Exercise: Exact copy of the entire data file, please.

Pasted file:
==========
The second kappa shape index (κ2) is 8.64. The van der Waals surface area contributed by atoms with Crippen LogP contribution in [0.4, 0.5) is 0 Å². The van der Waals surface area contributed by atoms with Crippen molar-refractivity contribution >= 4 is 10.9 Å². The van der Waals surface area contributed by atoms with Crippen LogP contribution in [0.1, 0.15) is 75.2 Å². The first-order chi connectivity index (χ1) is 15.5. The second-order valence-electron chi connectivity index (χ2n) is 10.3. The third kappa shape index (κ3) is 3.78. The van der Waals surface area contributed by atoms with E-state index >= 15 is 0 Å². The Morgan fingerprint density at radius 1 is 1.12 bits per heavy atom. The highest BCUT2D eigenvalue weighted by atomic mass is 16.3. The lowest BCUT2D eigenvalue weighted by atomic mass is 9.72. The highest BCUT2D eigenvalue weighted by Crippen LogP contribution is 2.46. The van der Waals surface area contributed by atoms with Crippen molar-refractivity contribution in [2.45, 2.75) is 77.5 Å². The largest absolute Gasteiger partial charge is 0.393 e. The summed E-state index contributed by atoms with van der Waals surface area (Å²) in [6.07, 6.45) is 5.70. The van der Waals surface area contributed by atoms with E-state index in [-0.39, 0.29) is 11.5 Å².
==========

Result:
The second kappa shape index (κ2) is 8.64. The van der Waals surface area contributed by atoms with Crippen LogP contribution in [0.4, 0.5) is 0 Å². The van der Waals surface area contributed by atoms with Crippen molar-refractivity contribution >= 4 is 10.9 Å². The van der Waals surface area contributed by atoms with Crippen LogP contribution in [0.1, 0.15) is 75.2 Å². The first-order chi connectivity index (χ1) is 15.5. The second-order valence-electron chi connectivity index (χ2n) is 10.3. The third kappa shape index (κ3) is 3.78. The van der Waals surface area contributed by atoms with E-state index >= 15 is 0 Å². The Morgan fingerprint density at radius 1 is 1.12 bits per heavy atom. The highest BCUT2D eigenvalue weighted by atomic mass is 16.3. The lowest BCUT2D eigenvalue weighted by atomic mass is 9.72. The highest BCUT2D eigenvalue weighted by Crippen LogP contribution is 2.46. The van der Waals surface area contributed by atoms with Crippen molar-refractivity contribution in [2.45, 2.75) is 77.5 Å². The largest absolute Gasteiger partial charge is 0.393 e. The summed E-state index contributed by atoms with van der Waals surface area (Å²) in [6.07, 6.45) is 5.70. The van der Waals surface area contributed by atoms with E-state index in [-0.39, 0.29) is 11.5 Å².